Though I enjoyed the experience, too many issues – many of which have been addressed with frequent updates – turned me off from continuing the adventure again and again. More than a year later, and much to my surprise, it's the console port that has brought me back into the world of Diablo 3. Although my first reaction to its new controller-friendly systems was, "Oh boy, this is clunky," Diablo 3 on console keeps dragging me back into its wonderful circle of Hell. What's new this time around?
Mapping the mouse and keyboard to the controller is one of the most obvious additions to Diablo 3 on console. Abilities are mapped to face buttons, triggers and bumpers – as powers are gradually unlocked through level progression – while movement is mapped to the left analog stick. Rather than aim abilities with the right stick, the second analog is used to dodge. In order to aim an attack, you must point your character's movement in the direction of an enemy. Doing this paints the "targeted" adversary in red, which you can then lock onto with a trigger.
Running toward the enemy while cajoling the stick to hit the intended baddie feels awkward, and it can be frustrating when swarmed. Boss battles tend to bring out the worst of the system, often forcing you to inch toward the boss to get them in your sights and lock on, thus ensuring you can effectively dodge their attacks and land your own blows. That's fine in theory, but when the boss brings with him or her a host of minions, you're constantly juggling the controls. After unlocking more powerful abilities, these issues diminish because your attacks are so powerful that you can gingerly toss them in the direction of lesser demons to send them back to Hell. PC and Mac players will definitely feel the compromise that was required to make the game function on console, which took me out of the experience initially. And, though I got accustomed to this compromise, I anticipate the issue will again rear its ugly head during higher difficulties, where even minor enemies are a far greater threat.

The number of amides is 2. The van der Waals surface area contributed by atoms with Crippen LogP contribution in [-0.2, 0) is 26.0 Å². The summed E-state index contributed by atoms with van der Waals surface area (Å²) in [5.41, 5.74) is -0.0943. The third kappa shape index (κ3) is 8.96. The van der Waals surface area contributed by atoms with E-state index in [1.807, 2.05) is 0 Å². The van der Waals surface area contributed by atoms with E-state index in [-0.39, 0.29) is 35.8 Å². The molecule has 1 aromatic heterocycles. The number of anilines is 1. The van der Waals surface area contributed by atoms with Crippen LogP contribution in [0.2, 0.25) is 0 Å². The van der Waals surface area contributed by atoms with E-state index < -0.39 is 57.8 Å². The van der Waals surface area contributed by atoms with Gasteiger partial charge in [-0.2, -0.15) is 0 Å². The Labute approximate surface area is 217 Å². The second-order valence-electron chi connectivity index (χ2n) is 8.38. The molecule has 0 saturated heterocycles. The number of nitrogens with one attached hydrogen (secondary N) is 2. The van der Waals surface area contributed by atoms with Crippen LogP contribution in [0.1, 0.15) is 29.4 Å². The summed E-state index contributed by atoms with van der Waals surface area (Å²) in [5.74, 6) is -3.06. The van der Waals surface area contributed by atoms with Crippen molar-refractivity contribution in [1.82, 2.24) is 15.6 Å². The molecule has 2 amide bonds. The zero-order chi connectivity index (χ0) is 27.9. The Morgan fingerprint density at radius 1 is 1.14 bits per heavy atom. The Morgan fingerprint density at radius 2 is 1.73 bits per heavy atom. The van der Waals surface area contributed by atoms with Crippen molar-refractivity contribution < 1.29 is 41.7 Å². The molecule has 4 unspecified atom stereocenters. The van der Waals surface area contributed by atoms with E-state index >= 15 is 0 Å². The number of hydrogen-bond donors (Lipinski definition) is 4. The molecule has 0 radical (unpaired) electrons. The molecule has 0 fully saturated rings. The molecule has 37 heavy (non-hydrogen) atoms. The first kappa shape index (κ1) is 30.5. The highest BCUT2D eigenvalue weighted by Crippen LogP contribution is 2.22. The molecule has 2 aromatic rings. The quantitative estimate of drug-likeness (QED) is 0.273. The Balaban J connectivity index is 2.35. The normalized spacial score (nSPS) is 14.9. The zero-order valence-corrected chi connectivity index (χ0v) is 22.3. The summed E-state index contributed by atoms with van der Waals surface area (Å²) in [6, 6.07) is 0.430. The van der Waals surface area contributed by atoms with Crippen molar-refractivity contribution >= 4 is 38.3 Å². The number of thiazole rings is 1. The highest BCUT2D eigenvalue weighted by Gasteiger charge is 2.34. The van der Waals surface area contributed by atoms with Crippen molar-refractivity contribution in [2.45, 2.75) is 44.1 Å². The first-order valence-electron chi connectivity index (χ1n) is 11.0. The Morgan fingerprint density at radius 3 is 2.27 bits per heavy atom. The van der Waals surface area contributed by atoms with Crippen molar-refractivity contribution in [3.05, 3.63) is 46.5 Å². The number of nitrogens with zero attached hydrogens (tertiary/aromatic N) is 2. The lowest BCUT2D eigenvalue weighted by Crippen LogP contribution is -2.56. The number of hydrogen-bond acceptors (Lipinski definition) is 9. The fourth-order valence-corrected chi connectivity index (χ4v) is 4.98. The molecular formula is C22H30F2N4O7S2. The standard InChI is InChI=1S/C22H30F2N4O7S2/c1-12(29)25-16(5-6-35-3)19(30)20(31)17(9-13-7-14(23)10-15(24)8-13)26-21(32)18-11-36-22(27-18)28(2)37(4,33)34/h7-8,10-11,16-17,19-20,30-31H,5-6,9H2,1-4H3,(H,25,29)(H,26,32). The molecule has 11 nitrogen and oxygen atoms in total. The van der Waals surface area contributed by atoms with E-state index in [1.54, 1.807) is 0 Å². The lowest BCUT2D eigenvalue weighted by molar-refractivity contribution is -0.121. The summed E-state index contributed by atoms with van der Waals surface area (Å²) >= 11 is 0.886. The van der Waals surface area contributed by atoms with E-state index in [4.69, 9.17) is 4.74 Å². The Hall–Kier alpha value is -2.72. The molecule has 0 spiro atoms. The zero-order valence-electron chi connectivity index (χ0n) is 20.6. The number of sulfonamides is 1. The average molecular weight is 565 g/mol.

Diablo 3 on console features both couch co-op and online modes. Online works seamlessly, allowing drop-in and drop-out for up to four players. You can manually set the game to be "offline," not allowing any help, or you can allow friends or anyone searching for a Quick Match to jump into your quest (which increases the difficulty of the enemy). Cooperatively, Diablo 3 is still a fantastic experience. Rolling into monster-infested areas with friends by your side, launching devastating spells at your foes and watching the loot fall around you is great, and it's the reason that I keep playing Diablo 3 on console.
How's it hold up?
The console version of Diablo 3 ditches one of the PC/Mac version's most controversial features: the auction house (both the one that uses in-game gold and the one that uses real money). Rather than allow players to search for and purchase specific gear, Blizzard has tweaked how loot is doled out. While the PC/Mac game was criticized for its stingy loot drop system – something Blizzard has adjusted multiple times with updates – the console version has a much higher yield of top-tier gear. The pendulum has swung a little too far in the "favorable" direction, as my level 22 Demon Hunter currently sports five Legendary pieces of gear. In the 150 hours of Diablo 3 I played on PC, I only ever saw a single Legendary drop ... and its stats were pitiful.
Diablo 3 has a "quick equip" system on console, presenting players with a few details about the gear to offer a suggestion as to whether it's worth outfitting with a quick button press; however, the specific properties of Magic, Rare and Legendary items are not displayed. To see what special boosts come with the gear, you must pause the game, which makes the quick equip system somewhat useless. This can become an annoyance when playing the game locally with others.
It's the loot and the satisfying slaughter of countless waves of enemies that draws me into Diablo 3, and that feeling remains intact on console. The direct control is great and an obvious requirement for the game to function with a controller. Despite compromises that were made to cram the mouse-and-keyboard game onto a console, it's a faithful and entertaining recreation of the essence of the game. If anything, it's closer to what I had hoped for when Diablo 3 launched last year. The console version focuses on your own actions to earn rewards, rather than weaving in a complicated auction system (powered optionally by microtransactions) that dictates the flow of high-level gear. Diablo 3's new control system can be awkward, and it can be frustrating when its limitations work against you, but it doesn't break the experience.
Whenever Diablo 3 on console does annoy, at least I can substitute the inclination to bang my head on the keyboard with the less painful convenience of throwing a controller.
This review is based on a retail copy of Diablo 3, provided by Activision Blizzard. Diablo 3 launches today for Xbox 360 and PS3. A next-gen version is also in the works.